If measures are lifted too soon, then there could be a surge in severe cases, hospital admissions and deaths in groups at moderate risk but not priority for a vaccine, such as the middle-aged.

The NHS says that people over 70 and those with the most serious long-term health conditions are at ‘high risk’ from Covid. 

Vaccines may not work against mutated South African Covid variant

Coronavirus vaccines could be ineffective against the highly-infectious South African mutation, a scientist who helped develop the Oxford jab has warned.

Sir John Bell, regius professor of medicine at Oxford University, said the African strain is more concerning than the Kent one.

Vaccines are believed to be effective against the highly-infectious UK variant VUI-202012/01 currently causing a massive spike in cases across the country.

But he said the South African variant 501.V2 – detected in two locations in Britain – has ‘really pretty substantial changes in the structure of the protein’ meaning vaccines could fail to work.

The Covid vaccine protects against the disease by teaching the immune system how to fight off the pathogen.

It creates antibodies – disease-fighting proteins made and stored to fight off invaders in the future by latching onto their spike proteins. 

But if they are unable to recognise proteins because they have mutated, it means the body may struggle to attack a virus the second time and lead to a second infection.  

However, experts told MailOnline today there was no publicly-available data to suggest the strain possesses the ability to escape the current iteration of jabs, even though it is more transmissible.

Professor Ian Jones, a virologist at the University of Reading, claimed he was ‘almost certain’ the vaccines will still be effective at some level.

He added that, in the unlikely event any new strain does makes vaccines redundant, it would take ‘a few days or less’ to tweak the jabs to target them.

The South African variant emerged in Nelson Mandela Bay in the Eastern Cape, which was the first major urban area to be hit by the country’s second wave. 

It was discovered in mid-December and caused Covid cases to soar from fewer than 3,000 a day at the start of the month to more than 9,500 per day by Christmas, accounting for up to 90 percent of those new infections.

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These, combined with health and social care workers could be given a single dose each within seven weeks at the ambitious rate of 2million per week, so by mid-February.

But lifting lockdown rules by then would involve putting younger groups, such as those in their 60s, 50s and 40s, at risk from a then-uncontrollable virus.

And it would mean the people already vaccinated wouldn’t have the full protection of two doses, which both vaccines require.

This is why experts believe it is more likely that the UK’s restrictions will be phased out over a longer period to stop the virus spiralling among younger people, who still have a small risk of hospitalisation, death or long-term complications. 

Dr Simon Clarke, a microbiologist at the University of Reading, told MailOnline last week: ‘It’s all very well vaccinating everybody over 65 and other people with long term health conditions, but the average of admission to intensive care is 60 and there are more men in their 40s in ICU with Covid than there are over-85s.’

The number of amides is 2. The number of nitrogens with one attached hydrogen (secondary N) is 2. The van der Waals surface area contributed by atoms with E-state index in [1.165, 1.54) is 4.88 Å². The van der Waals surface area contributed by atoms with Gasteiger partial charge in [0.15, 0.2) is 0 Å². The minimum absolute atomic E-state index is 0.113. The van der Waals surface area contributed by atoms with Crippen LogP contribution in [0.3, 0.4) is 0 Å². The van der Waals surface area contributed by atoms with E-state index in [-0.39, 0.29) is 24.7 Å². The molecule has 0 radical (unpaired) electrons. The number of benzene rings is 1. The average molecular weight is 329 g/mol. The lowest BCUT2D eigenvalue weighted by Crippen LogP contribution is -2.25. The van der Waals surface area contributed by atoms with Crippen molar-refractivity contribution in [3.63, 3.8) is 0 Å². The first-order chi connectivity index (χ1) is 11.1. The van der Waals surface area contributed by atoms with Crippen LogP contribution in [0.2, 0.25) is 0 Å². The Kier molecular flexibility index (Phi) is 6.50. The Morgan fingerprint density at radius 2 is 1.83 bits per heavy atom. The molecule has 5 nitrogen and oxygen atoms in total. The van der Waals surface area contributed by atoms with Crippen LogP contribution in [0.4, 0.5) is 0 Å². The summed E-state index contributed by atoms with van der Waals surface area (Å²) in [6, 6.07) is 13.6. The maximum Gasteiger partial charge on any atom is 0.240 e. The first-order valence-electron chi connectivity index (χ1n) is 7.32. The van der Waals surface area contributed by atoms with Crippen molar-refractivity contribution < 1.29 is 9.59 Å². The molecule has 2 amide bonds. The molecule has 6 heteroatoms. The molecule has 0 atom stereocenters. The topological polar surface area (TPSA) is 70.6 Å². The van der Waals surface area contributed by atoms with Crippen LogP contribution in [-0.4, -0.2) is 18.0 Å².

High street pharmacists ‘baffled’ not to be called up by No10 for vaccine roll out

High street pharmacists said today they are ‘baffled’ not to have been called up to help deliver the UK’s ambitious Covid vaccine roll out.

Number 10 wants to immunise two million Britons against the disease every week to get rid of the most draconian lockdown restrictions by Easter.

But the Government faces a series of logistical hurdles in order to achieve the target, including trying to recruit enough people to administer the record number of doses.

The Association of Independent Multiple Pharmacies said the 11,500 pharmacies it represents in England were on standby to start delivering the jabs immediately.  

Leyla Hannbeck, CEO of AIMP, told MailOnline: ‘We are baffled by how the accessibility, skills and affordability that community pharmacies offer has not yet been utilised in accelerating this programme and help get the country out of the grip of this virus sooner.

‘Pharmacies are very conveniently placed within every community to help deliver the Covid vaccination service at scale and support the NHS, particularly the AstraZeneca vaccine because it does not present the same logistical challenges as the Pfizer vaccine.’

An army of tens of thousands of medics and volunteer support staff have been recruited to help deliver the Oxford vaccine, according to NHS England, which has refused to give specific numbers.

But just last week, GPs warned of a need for a bigger recruitment drive and called for retired medics, the army, midwives and other non-frontline health staff all to be signed up.

The AIMP said its tens of thousands of staff could start administering the jabs immediately, which would spare the NHS from having to train-up new recruits.

Ms Hannbeck added: ‘Pharmacists are already trained to do vaccinations and the vast majority have the facilities to do this conveniently, so why aren’t their skills and expertise being deployed as an urgent priority right now ?